Biblical Archaeology Review, March/April 2017
Displaying 1 - 18 of 18 results
American archaeologists find remains of ancient synagogue ark in Galilee
When we returned to Nabratein in upper Galilee for our second excavation season in June 1981, we were unaware of a movie called “Raiders of the Lost Ark.” This may be difficult to believe, but it is true. Day by day we excavated in the clear...
Biblical Archaeology Review, November/December 1981
The Talmud is, after the Bible itself, Judaism’s most significant and revered collection of sacred writings. Although the Talmud was in fact written and compiled between the Second and Fifth centuries A.D., rabbinic tradition holds that...
Biblical Archaeology Review, June 1978
Readers Letter Sparks Article When reading Victor Hurowitzs Inside Solomons Temple, BR 10:02, a question suddenly occurred to me that I should have thought of years ago. In the shrine of the temple were two huge, gold-plated, olive-wood cherubim, writes...
Bible Review, October 1994
It’s been 28 years since we finished our excavations at Nabratein and we’ve just published our final report, a hefty volume of 472 pages.1 Twenty-eight years may seem like a very long time; but for us, it seems like yesterday. We retain...
Biblical Archaeology Review, January/February 2010
Three significant scholars—who shaped and influenced the field of Biblical archaeology—recently passed away, but their legacies live on. The impact of Lawrence E. Stager, Ephraim Stern, and James F. Strange will be felt for generations to come.
Biblical Archaeology Review, July/August 2018
Discovering the idolatry of the even maskit
Leviticus bans the Israelites from bowing upon a maskit stone. But what is a maskit? A recently deciphered Assyrian inscription may hold the key to identifying this mysterious prohibited object.
Bible Review, October 1999
Hanan Eshel attempts to discredit the identification of mikva’ot at Sepphoris,1 but he also suggests that first-century C.E. Sepphoris, in the time of Jesus, was both a pagan and a Jewish city. This has been the subject of much...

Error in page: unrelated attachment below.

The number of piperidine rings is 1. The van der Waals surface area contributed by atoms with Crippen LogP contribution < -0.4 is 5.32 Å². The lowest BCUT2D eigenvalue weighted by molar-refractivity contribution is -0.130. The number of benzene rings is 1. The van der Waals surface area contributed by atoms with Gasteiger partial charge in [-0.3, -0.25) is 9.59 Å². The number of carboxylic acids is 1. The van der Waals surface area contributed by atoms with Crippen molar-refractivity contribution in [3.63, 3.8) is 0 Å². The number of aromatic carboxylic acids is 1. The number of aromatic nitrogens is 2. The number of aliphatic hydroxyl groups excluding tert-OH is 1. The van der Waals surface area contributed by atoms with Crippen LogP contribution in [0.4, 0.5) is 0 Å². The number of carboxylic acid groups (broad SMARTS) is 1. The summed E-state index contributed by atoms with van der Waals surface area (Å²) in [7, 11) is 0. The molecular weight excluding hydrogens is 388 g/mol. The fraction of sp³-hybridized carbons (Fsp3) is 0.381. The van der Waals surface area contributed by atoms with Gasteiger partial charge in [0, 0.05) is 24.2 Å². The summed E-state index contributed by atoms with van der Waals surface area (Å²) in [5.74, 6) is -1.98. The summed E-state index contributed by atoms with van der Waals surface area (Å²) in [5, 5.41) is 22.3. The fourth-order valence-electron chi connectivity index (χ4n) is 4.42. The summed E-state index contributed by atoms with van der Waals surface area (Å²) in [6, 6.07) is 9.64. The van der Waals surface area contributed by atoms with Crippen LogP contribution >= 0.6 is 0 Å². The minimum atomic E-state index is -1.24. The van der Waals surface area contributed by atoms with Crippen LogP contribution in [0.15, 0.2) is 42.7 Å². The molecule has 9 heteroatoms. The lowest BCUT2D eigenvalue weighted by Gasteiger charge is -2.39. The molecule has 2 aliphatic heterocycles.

Biblical Archaeology Review, July/August 2000
Archaeology is full of surprises. Sometimes we don’t find what we had expected to find. Or we find something we never expected to find. Either way, the experience is always exciting—and...
Biblical Archaeology Review, July/August 2001
Insights from the Dead Sea Scrolls
The texts from Qumran lead us to a new understanding of the history of Judaism in the Second Temple period. Initial research on the scrolls naturally concentrated on the Dead Sea Scroll sect. But the full corpus will teach us a tremendous...
Bible Review, June 1992
Jewish revolutionaries and Christian ascetics sought shelter and protection in cliffside caves
More than three decades have passed since archaeologists and Bedouin prowled the caves of the Judean wilderness in search of ancient manuscripts and other remains. What occasioned this frenzied search was the stunning but accidental finding...
Biblical Archaeology Review, September/October 1989
“In the fourth year of his reign over Israel, Solomon began to build the House of the Lord” (1 Kings 6:1). Bible scholars call this the First Temple. King Solomon built this Temple on...
Bible Review, October 1988
The second generation of scholars—or is it the third?—offers a new perspective on the texts from the Qumran caves
Dead Sea Scroll scholarship is undergoing a virtual revolution. New ideas and perspectives are percolating among the small group of scholars who dedicate themselves to primary research on the content of the scrolls. Recent publications focus...
Bible Review, October 1990
Studied Synagogues and the Golan
Biblical Archaeology Review, July/August 2004